A Clockwork Orange shares two similarities with Ender’s Game. First, both of them were turned into decent movies. Second, both of these sci-fi books created quite a stir due to some of their questionable content. This book was actually banned from several schools because of its disagreeable language. Moreover, A Clockwork Orange is definitely a book that does not shy away from its depiction of violence. The detailed descriptions of heinous crimes conducted by the main character Alex can easily make anyone squirm, and Stanley Kubrick’s film adaptation is just as brutal. However, this dystopian novel is more than that. Rather than simply being a story of senseless violence, A Clockwork Orange utilizes mayhem to explore free will, redemption, alienation, state punishment, and human nature.
Brave New World by Aldous Huxley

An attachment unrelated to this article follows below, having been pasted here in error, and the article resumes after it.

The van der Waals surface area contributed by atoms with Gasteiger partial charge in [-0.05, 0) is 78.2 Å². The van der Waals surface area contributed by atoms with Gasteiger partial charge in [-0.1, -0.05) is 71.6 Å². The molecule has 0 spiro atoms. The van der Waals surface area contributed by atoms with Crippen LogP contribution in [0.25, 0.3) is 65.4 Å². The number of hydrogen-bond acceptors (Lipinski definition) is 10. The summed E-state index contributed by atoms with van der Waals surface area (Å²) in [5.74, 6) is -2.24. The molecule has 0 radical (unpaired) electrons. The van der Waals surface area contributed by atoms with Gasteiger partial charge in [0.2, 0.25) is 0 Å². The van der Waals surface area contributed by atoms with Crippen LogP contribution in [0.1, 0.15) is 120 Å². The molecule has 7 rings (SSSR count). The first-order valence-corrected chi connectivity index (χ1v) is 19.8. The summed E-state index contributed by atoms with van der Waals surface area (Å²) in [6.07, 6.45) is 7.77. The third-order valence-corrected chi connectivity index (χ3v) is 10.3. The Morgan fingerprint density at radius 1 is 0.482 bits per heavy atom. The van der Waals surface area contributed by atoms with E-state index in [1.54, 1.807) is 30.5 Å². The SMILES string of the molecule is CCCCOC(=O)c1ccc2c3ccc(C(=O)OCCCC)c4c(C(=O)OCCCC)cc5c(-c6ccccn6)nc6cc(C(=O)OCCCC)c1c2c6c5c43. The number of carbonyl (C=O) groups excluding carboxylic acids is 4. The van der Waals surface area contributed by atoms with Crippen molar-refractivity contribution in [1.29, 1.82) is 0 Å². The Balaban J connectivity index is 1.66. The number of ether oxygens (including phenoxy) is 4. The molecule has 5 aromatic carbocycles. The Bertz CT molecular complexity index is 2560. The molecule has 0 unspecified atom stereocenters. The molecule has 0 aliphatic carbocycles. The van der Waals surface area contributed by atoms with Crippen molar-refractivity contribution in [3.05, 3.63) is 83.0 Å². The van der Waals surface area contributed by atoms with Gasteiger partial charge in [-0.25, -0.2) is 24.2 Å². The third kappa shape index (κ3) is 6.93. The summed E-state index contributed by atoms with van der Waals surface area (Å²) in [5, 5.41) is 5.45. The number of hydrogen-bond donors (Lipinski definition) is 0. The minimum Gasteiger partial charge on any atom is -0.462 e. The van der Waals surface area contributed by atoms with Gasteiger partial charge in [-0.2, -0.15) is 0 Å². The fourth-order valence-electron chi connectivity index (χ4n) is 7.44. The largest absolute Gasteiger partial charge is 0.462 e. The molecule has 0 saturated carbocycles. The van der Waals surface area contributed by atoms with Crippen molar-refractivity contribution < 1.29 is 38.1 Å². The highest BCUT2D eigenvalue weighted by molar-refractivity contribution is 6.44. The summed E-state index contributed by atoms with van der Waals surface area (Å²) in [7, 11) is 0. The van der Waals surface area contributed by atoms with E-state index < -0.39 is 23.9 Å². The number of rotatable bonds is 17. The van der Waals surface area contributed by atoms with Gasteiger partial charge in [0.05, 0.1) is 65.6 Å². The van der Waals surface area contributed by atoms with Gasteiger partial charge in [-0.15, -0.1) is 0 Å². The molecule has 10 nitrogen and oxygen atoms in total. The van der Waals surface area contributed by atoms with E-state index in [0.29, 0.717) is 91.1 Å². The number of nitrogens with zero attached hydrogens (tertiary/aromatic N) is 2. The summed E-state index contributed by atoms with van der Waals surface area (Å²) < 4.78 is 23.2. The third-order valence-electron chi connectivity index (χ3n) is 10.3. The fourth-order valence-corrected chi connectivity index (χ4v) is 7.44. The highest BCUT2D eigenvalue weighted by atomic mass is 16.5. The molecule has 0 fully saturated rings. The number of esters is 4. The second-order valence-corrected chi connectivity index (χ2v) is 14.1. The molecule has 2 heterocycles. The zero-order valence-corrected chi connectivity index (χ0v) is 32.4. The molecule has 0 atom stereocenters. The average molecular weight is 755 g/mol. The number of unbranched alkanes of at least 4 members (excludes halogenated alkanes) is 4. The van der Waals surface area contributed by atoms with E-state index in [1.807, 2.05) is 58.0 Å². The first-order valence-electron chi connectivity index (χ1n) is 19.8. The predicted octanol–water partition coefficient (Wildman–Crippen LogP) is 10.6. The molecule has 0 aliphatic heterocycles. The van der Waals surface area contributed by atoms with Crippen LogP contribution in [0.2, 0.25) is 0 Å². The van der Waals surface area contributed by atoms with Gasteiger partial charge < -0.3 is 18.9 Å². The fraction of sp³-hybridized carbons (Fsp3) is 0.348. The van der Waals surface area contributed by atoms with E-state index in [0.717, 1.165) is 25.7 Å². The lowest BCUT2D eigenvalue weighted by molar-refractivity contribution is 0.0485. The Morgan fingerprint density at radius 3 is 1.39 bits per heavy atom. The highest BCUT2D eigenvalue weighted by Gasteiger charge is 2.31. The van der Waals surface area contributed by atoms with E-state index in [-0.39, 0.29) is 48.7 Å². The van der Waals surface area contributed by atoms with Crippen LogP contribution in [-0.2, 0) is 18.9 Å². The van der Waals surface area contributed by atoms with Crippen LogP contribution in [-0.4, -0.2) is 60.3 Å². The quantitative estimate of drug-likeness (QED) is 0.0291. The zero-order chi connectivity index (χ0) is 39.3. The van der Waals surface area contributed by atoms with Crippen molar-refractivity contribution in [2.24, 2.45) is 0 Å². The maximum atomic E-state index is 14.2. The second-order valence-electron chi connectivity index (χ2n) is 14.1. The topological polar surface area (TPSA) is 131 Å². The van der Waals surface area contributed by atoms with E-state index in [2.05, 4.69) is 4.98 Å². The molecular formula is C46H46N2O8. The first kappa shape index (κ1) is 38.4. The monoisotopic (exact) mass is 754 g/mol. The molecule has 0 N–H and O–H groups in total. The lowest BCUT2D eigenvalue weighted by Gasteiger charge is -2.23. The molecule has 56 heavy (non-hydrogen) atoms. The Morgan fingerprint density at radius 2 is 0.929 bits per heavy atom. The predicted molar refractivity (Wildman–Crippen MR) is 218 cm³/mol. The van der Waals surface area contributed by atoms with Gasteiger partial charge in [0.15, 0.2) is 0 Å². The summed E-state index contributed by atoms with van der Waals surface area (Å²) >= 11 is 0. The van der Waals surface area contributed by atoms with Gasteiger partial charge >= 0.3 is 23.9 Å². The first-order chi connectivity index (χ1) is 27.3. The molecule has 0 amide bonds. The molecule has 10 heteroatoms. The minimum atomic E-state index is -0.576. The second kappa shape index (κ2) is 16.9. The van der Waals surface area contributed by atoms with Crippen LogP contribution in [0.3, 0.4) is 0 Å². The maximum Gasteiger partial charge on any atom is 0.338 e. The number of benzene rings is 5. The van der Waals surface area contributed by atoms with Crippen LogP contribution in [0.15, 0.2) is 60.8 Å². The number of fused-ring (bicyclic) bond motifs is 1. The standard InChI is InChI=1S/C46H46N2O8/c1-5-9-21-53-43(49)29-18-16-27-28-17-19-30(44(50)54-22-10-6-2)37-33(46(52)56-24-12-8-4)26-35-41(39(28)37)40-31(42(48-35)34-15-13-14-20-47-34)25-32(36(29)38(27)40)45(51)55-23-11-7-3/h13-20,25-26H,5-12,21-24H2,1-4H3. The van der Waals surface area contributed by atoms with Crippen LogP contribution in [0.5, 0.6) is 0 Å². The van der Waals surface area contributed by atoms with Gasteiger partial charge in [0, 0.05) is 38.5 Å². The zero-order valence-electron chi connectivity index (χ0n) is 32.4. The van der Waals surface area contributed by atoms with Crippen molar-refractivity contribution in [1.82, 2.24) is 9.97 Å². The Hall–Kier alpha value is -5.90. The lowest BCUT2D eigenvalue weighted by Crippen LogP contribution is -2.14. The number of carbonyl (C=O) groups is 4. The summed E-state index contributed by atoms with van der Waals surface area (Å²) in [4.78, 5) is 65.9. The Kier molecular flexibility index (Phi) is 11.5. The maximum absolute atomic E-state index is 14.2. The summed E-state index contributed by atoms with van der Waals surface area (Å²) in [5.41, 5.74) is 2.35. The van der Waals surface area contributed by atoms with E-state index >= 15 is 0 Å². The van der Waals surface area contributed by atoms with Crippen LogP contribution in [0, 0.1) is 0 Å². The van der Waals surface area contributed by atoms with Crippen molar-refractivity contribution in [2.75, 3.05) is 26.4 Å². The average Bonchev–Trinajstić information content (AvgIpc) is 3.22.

Released in 1932, Brave New World is one of the oldest soft sci-fi books in the world. If human society has finally reached a state where everyone is happy, does it make sense to want to escape from it all? In Aldous Huxley’s masterpiece, citizens are greatly satisfied with the way things are. They live in a society made possible through advancements in psychology and genetic engineering. They can indulge in carnal and physical desires. Still, Bernard Marx doesn’t feel alright with how everything is going. After all, this is a world that has become satisfied with the most basic desires, which are far from what humanity is capable of achieving. In a way, Brave New World shows that being carefree doesn’t necessarily lead to genuine happiness.
1984 by George Orwell
It’s often said that Aldous Huxley’s A Brave New World is the perfect contrast to George Orwell’s 1984. If the former dealt with a seemingly perfect society having satisfied citizens, the latter was a representation of a world flooded with censorship and surveillance. Released way back in 1949, this dystopian novel predicted a future where the ruling state is afraid of any opposition, so much so that it became a crime to be critical of the government. Worse, individualism is feared for its ability to develop independent thinking. 1984 is a frightening read, but it is also an essential book that teaches people to speak up and strive for freedom. Thus, 1984 serves as the greatest reminder that soft sci-fi books will always have a place in society.